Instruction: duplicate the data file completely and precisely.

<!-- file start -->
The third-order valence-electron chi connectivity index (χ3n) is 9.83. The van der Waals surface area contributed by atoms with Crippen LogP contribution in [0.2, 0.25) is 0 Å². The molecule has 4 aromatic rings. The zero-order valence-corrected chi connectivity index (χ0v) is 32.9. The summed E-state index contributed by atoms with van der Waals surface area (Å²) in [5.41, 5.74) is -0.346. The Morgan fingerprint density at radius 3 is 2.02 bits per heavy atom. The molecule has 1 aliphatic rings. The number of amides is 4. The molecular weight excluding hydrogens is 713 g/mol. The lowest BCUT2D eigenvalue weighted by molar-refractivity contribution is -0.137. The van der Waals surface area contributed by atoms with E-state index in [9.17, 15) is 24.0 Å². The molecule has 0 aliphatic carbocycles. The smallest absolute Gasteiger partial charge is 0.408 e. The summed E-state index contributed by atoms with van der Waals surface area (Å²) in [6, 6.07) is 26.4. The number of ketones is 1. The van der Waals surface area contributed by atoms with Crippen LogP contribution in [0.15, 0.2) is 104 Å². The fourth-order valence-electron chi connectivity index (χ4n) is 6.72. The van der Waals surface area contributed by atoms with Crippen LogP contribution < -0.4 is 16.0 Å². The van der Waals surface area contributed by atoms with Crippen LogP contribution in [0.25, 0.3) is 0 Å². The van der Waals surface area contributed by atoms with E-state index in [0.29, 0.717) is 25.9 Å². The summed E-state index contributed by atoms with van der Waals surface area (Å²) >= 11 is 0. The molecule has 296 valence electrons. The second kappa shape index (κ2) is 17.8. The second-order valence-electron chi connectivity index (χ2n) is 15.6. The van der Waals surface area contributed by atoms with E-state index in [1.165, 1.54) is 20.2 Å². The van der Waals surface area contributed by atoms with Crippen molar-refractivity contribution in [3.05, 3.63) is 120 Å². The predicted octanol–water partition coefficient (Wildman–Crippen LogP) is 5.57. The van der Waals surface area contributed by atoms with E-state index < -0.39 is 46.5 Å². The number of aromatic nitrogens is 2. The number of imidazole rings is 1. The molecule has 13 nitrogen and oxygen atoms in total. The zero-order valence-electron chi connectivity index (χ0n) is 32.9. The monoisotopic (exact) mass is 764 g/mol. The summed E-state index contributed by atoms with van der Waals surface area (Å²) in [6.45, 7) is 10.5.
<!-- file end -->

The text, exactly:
The third-order valence-electron chi connectivity index (χ3n) is 9.83. The van der Waals surface area contributed by atoms with Crippen LogP contribution in [0.2, 0.25) is 0 Å². The molecule has 4 aromatic rings. The zero-order valence-corrected chi connectivity index (χ0v) is 32.9. The summed E-state index contributed by atoms with van der Waals surface area (Å²) in [5.41, 5.74) is -0.346. The Morgan fingerprint density at radius 3 is 2.02 bits per heavy atom. The molecule has 1 aliphatic rings. The number of amides is 4. The molecular weight excluding hydrogens is 713 g/mol. The lowest BCUT2D eigenvalue weighted by molar-refractivity contribution is -0.137. The van der Waals surface area contributed by atoms with E-state index in [9.17, 15) is 24.0 Å². The molecule has 0 aliphatic carbocycles. The smallest absolute Gasteiger partial charge is 0.408 e. The summed E-state index contributed by atoms with van der Waals surface area (Å²) in [6, 6.07) is 26.4. The number of ketones is 1. The van der Waals surface area contributed by atoms with Crippen LogP contribution in [0.15, 0.2) is 104 Å². The fourth-order valence-electron chi connectivity index (χ4n) is 6.72. The van der Waals surface area contributed by atoms with Crippen LogP contribution < -0.4 is 16.0 Å². The van der Waals surface area contributed by atoms with Crippen LogP contribution in [0.25, 0.3) is 0 Å². The van der Waals surface area contributed by atoms with E-state index in [0.29, 0.717) is 25.9 Å². The summed E-state index contributed by atoms with van der Waals surface area (Å²) >= 11 is 0. The molecule has 296 valence electrons. The second kappa shape index (κ2) is 17.8. The second-order valence-electron chi connectivity index (χ2n) is 15.6. The van der Waals surface area contributed by atoms with E-state index in [1.165, 1.54) is 20.2 Å². The van der Waals surface area contributed by atoms with Crippen molar-refractivity contribution in [3.05, 3.63) is 120 Å². The predicted octanol–water partition coefficient (Wildman–Crippen LogP) is 5.57. The van der Waals surface area contributed by atoms with E-state index < -0.39 is 46.5 Å². The number of aromatic nitrogens is 2. The number of imidazole rings is 1. The molecule has 13 nitrogen and oxygen atoms in total. The zero-order valence-electron chi connectivity index (χ0n) is 32.9. The monoisotopic (exact) mass is 764 g/mol. The summed E-state index contributed by atoms with van der Waals surface area (Å²) in [6.45, 7) is 10.5.